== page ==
It is easy and understandable to treat the gathering of Final Four teams in Dallas this week as a Connecticut Huskies coronation.
For Connecticut, the consecutive win streak that began back in November 2014 stands at 111 games. The teams most experts consider best built to defeat them—Maryland, Baylor, and Notre Dame—have all been dispatched from the tournament already.
But the remaining three teams in the NCAA field—Mississippi State, Connecticut's opponent tonight, along with South Carolina and Stanford on the other side of the bracket—all present potential difficulties for Connecticut.
Each of the three rank among the top 30 tempo-free offenses in the country, and rank in the top 20 defensively. They are realistic about the challenge in front of them, but no one is conceding anything to the Huskies just yet.
The Bulldogs of Mississippi State are fresh off a victory that few saw coming over a Baylor team that was the top seed in their region and presented a set of mismatches nearly as daunting as Connecticut. It may seem easy to dismiss them now because UConn beat the Bulldogs, and most of the same players, in signature performance in last year's Sweet 16, triumphing 98-38. Same players or not, that was last year.
This Mississippi State team is far more effective offensively than last year's edition, led mostly by the improvement of Morgan William, the undersized point guard who scored 41 in that overtime win over Baylor. Meanwhile, as Connecticut coach Geno Auriemma pointed out, the primary cogs in that machine of a win—Breanna Stewart, Moriah Jefferson, and Morgan Tuck—are no longer Huskies.
"I think [Katie Lou Samuelson] had one bucket," Auriemma said Thursday. "I don't think Kia [Nurse] had any. The other guys didn't even play. If they think they had anything to do with that win, they're going to be reminded today: No, they didn't. This is not the same Mississippi State team we played. The turnaround they've made offensively has been remarkable. They're still the same defensive team that they were. And we're not the same team by any stretch of the imagination. If those three seniors were here, I would have a tough time convincing them. But won't be tough with this team."
As for Mississippi State, their coach Vic Schaefer forced his team to watch last year's debacle, or at least, "bits and pieces of that game. You can probably figure out which piece we showed," referring to the first half that began with a 13-0 Connecticut run and ended with the Huskies ahead, 61-12.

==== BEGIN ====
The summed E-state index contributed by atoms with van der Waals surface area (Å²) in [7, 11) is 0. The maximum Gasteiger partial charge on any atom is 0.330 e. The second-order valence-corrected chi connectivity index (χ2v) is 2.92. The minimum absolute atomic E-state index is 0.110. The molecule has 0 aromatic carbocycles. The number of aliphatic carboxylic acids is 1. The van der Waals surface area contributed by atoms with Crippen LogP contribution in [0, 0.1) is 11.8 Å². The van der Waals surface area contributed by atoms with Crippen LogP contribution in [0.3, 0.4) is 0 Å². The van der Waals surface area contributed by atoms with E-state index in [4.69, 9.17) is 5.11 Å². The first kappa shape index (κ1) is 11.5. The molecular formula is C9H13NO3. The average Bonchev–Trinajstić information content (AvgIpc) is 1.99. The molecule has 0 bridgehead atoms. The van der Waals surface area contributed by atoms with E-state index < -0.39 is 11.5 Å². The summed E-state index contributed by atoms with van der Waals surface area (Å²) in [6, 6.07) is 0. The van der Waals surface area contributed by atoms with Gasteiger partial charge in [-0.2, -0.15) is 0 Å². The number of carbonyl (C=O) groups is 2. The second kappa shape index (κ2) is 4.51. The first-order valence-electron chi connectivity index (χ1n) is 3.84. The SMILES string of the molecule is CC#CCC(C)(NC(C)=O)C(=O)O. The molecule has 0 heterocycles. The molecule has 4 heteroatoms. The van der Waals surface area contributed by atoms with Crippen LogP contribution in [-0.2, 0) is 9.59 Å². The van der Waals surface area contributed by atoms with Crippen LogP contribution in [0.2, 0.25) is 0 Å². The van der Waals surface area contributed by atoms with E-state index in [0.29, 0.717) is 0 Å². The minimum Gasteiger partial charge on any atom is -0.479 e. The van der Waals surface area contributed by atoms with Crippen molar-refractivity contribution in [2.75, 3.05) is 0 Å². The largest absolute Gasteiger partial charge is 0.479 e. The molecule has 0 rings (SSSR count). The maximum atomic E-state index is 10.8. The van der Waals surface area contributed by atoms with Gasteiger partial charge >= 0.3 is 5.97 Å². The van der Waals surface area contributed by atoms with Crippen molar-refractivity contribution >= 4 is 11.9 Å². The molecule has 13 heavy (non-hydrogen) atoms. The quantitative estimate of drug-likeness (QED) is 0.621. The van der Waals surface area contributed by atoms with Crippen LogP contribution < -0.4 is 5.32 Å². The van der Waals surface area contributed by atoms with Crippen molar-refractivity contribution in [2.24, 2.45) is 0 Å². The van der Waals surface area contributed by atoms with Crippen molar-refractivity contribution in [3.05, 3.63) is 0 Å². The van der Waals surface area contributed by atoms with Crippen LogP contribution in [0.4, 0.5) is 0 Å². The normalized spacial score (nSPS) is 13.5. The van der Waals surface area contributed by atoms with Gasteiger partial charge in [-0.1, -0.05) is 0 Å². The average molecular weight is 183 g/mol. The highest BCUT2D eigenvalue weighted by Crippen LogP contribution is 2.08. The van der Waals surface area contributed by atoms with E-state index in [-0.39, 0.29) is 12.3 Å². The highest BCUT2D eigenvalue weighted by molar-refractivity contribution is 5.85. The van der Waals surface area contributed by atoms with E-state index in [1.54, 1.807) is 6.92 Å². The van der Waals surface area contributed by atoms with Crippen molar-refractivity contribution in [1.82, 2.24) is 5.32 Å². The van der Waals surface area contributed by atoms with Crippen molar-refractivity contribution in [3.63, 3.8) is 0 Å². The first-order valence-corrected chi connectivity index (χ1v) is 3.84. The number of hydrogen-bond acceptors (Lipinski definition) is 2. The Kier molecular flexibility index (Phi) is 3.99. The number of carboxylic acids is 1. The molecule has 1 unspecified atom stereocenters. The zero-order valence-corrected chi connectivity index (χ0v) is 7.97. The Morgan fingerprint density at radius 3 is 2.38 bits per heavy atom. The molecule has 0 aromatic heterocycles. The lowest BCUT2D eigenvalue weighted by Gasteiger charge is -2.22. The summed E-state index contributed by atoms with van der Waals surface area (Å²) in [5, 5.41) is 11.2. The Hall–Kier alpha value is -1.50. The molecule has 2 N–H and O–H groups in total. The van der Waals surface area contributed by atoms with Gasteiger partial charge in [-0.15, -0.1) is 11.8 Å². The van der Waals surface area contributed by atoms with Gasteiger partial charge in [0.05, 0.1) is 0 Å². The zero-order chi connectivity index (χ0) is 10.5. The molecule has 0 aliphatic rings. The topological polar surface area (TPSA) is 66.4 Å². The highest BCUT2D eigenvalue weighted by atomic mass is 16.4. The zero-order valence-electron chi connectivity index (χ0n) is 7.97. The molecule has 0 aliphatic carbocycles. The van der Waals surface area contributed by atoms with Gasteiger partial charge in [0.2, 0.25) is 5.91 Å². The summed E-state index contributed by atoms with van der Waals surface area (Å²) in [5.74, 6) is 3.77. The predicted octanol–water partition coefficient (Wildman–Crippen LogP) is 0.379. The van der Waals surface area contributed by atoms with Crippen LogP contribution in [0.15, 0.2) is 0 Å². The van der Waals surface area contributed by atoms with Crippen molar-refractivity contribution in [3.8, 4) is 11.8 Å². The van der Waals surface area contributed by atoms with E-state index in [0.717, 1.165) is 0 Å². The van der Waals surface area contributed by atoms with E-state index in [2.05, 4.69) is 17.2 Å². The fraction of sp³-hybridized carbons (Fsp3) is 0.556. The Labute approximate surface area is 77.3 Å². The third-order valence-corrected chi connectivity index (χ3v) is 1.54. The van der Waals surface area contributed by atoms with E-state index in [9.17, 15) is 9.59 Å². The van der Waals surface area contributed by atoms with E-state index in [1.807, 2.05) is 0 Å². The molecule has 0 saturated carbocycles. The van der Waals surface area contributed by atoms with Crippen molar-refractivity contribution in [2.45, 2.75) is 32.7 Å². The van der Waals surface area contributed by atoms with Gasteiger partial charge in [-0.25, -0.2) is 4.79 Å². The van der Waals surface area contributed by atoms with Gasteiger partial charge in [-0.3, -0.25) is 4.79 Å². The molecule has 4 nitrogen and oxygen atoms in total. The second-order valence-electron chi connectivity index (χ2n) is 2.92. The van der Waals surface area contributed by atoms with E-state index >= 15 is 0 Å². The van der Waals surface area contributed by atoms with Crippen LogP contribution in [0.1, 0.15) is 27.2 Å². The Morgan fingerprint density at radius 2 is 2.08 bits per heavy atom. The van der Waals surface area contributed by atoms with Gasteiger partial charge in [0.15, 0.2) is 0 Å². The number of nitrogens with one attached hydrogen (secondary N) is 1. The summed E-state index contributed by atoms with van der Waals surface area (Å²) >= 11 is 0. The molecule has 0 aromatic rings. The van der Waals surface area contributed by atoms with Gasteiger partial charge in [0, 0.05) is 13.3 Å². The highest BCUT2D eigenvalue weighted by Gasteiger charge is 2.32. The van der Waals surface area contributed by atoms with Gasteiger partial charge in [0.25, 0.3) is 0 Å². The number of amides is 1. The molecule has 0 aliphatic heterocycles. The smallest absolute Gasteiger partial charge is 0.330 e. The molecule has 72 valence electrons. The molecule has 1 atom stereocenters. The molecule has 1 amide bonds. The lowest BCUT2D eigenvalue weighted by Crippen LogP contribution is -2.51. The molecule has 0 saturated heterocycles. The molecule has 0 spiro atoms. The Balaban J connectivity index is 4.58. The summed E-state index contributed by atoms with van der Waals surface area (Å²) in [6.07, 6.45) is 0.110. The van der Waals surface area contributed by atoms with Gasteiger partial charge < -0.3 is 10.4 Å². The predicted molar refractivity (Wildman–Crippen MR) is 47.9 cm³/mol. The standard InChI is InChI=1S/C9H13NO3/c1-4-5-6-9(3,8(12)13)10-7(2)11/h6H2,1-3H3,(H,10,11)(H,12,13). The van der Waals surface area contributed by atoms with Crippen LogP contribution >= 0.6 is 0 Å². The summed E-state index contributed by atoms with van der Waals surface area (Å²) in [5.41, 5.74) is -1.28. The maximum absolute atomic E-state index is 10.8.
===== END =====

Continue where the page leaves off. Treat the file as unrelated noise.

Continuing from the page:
In upsetting Baylor on Sunday, Schaefer's team managed to play a nearly flawless game, committing just four turnovers. Such things are possible facing Connecticut, and if the Bulldogs limit mistakes that much, Schaefer believes his team will be "right there" with Connecticut.
"We just have to go play," he said. "If we'll go play like we've been playing—look, we just bit a No. 1 seed. Baylor's pretty good, by the way. They're really good. Got a lot of really good players. They were so good they were talking about the UConn-Baylor matchup on Saturday night, before we played them on Sunday. They're obviously pretty good to a lot of people. I just think we have to take care of ourselves. Control what we can control, win the minute, win the hour, try to win the two hours."
Whoever wins the two hours will face the winner of Stanford-South Carolina, a battle of two elite defensive teams. They get there in different ways: the Cardinal rely on collective effort and traps, while the Gamecocks offer the more traditional equation of athleticism on the perimeter and a traditional rim protector in six-foot-five A'ja Wilson.
What may have changed most for South Carolina, however, is an offense that opened up the attack after losing its second big, likely future WNBA first-round pick Alaina Coates, to injury before the tournament began, by playing Wilson with four on the perimeter. This has given Wilson freedom to operate, improving her spacing, and allowed Kaela Davis to transition from spot-up shooter to a high post conduit through which so much of the Gamecocks offense runs.
"I think it's just been attacking the paint, being aggressive, not just settling for jump shots," Davis said of the change. "Just kind of looking past that first defender, and, like I said, trying to get points in the paint."
Whoever comes out of the game offers a challenge to the Huskies that is anything but predetermined. Stanford, let's not forget, pinned the last loss on the Huskies back in 2014. The Cardinal also ended the previous record winning streak by the Huskies, a 90-game span, back in 2010. That streak began following a Connecticut loss back in 2008 to, you guessed it, Stanford. Each of those teams was, and still is, coached by Tara VanDerveer, who's won more than 1,000 games now.
As for South Carolina, the Gamecocks played Connecticut tough back in February, losing 66-55 on a night Connecticut reached 100 straight victories in front of its home fans at Gampel Pavilion.
Gamecoacks coach Dawn Staley pointed out her team has had far more than the usual one day to get ready and scout an opponent in the national championship game. Then again, as she ruefully acknowledged, Connecticut has had more time to prepare for her Gamecocks.
"You have to work on something that is effective against them, and you have to perfect it from day one," Staley said. "You keep working. I think some of the things that we did in the game against them this year, if given the opportunity to play them on Sunday, we've been working on those things since then. That's something that you have to do. It's all about preparation."